Pretty well every economist you talk to will agree: If you want to reduce pollution, carbon or otherwise, the most cost-effective way to do so is with a price on the emissions of that which you seek to reduce. They’ll also tell you that, under some basic assumptions, the cost-effectiveness result holds whether you impose that price through a tax or by fixing allowable quantities of emissions, distributing the rights to emit, and making them tradeable – so-called cap-and-trade regimes. This is taught in most first year economics classes, and you will test it under every conceivable permutation and combination of assumptions if you take an environmental economics class. It truly is economics 101.
Carbon pricing mechanisms generate cost-effective reductions because they make emissions (or emissions reductions) valuable. If you are facing a carbon tax, you can reduce your tax bill by reducing emissions either through changes in actions or changes in technology. The same is true for a cap-and-trade program, although in that case you might be earning revenue from the sale of unused permits or avoiding the need to purchase them. Regardless, the price on emissions creates a decentralized economic incentive to reduce pollution. We’ve known this since Pigou in 1924 – British economist Cecil Pigou suggested, a long time ago, that the government could impose “extraordinary restraints – most obviously taxes,” to reduce pollution.
The reason why carbon pricing is not a panacea also goes all the way back to Pigou, if not earlier: Stringency matters. Carbon pricing is cost-effective because it provides people and firms who are affected by the price an incentive to change behaviour or implement new technology if those changes reduce emissions at a cost less than the carbon price. That’s great, but no one is going to spend $50 to save $25. In other words, carbon pricing is cost-effective, but not necessarily effective. Effectiveness is a matter of the level of the price and how broadly it’s applied, not the fact that there is one.
If you’re worried about climate change, your first concern should be effective policy (by how much will this reduce emissions?) and not cost-effectiveness (could the same emissions reductions have been generated at lower total cost to society?). If you believe the International Energy Agency (IEA)’s 2012 World Energy Outlook, to stabilize global GHG concentrations at or about 450ppm, we’re going to need effective policies, and quickly. By 2035, the IEA models suggest that we’ll need the equivalent of a global carbon price of $120/tonne, along with some complementary regulations. With the exception of implicit prices on carbon on some emissions in Sweden, Japan, and Germany (see this recent OECD report for details), no carbon pricing policy in place today comes close to that type of stringency. Put another way, despite all the good things about B.C.’s carbon tax (and it got some laudatory words in the OECD report), it’s barely stringent enough to fit into the IEA’s 450ppm path and it’s not likely to be stringent enough to see BC’s emissions decrease between now and 2020 (see Table 17).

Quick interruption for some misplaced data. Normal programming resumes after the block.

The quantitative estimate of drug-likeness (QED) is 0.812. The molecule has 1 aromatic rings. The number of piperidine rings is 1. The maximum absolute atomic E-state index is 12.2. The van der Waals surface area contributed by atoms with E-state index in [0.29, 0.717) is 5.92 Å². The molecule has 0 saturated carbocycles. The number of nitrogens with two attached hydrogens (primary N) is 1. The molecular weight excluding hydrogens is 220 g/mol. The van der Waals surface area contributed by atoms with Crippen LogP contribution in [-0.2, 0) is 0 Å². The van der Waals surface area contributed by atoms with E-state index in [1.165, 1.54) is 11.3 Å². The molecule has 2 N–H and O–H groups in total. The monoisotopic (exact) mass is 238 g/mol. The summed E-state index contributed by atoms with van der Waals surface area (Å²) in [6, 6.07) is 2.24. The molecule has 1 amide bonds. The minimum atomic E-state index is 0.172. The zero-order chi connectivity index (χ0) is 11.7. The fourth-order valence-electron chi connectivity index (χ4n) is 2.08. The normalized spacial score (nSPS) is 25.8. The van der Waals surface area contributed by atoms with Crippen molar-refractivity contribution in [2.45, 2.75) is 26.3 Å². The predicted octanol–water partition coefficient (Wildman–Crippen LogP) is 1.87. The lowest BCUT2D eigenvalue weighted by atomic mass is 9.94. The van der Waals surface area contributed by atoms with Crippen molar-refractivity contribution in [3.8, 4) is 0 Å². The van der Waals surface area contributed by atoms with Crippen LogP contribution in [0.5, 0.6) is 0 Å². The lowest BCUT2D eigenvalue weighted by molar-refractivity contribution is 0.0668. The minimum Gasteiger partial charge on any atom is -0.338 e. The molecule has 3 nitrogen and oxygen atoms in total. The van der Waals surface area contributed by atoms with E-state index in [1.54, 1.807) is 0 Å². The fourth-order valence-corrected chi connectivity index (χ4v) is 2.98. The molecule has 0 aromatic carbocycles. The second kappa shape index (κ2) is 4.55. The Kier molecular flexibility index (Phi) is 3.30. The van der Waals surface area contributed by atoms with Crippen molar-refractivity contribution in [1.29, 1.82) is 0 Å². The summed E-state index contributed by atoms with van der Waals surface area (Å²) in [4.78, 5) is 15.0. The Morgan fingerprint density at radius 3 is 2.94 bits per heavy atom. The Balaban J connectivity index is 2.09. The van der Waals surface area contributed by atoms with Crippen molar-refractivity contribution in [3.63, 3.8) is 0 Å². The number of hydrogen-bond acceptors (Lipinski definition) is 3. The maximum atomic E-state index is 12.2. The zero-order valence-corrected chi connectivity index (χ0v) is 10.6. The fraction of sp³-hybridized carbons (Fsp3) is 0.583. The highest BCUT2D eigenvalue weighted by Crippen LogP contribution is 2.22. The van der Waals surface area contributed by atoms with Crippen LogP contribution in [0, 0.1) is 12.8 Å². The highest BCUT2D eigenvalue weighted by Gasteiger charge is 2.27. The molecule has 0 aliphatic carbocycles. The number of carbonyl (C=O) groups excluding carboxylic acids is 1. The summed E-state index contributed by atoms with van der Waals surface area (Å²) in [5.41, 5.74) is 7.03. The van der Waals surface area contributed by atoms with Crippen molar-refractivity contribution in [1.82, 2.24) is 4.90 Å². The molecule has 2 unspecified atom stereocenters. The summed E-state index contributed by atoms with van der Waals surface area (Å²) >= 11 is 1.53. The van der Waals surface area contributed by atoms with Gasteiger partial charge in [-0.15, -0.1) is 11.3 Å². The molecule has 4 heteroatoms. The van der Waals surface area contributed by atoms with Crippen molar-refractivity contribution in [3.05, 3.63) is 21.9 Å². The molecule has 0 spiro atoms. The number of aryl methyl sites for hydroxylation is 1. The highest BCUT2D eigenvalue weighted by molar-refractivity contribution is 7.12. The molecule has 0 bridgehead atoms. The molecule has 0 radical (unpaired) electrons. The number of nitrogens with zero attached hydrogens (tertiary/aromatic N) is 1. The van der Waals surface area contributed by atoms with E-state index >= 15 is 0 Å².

Your second order concern should likely be political feasibility, and in particular you should ask whether more stringent regulations are more feasible than a stringent price-based policy. If that’s true, then your regulation will lead to more expensive emissions reductions, but the total benefits to society of a stringent regulation could easily outweigh a weak carbon price. It’s possible, but by no means guaranteed, that more cost-effective policies will be more politically feasible. If your condition for GHG policy is that you must impose the same price on all sectors of the economy because you want to be cost-effective, that rules out higher prices on some sectors where deep emissions reductions are possible, or lower prices in more politically sensitive areas to ensure you get a policy in place at all. Policies are also most cost-effective when the costs are transparent, but when you see the NRDC campaigning against Keystone XL by telling Americans that their gas prices might go up, you know just how politically palatable a transparent price at the pump will be. If you want a policy that will actually reduce emissions, it has to be implemented and kept in place by people who face elections every four years or less. You might not like it, but that’s a reality.
So, can we all talk a little more about stringency and political feasibility and a little less about prices vs. regulations?
This post originally appeared on Andrew Leach’s Rescuing the Frog blog.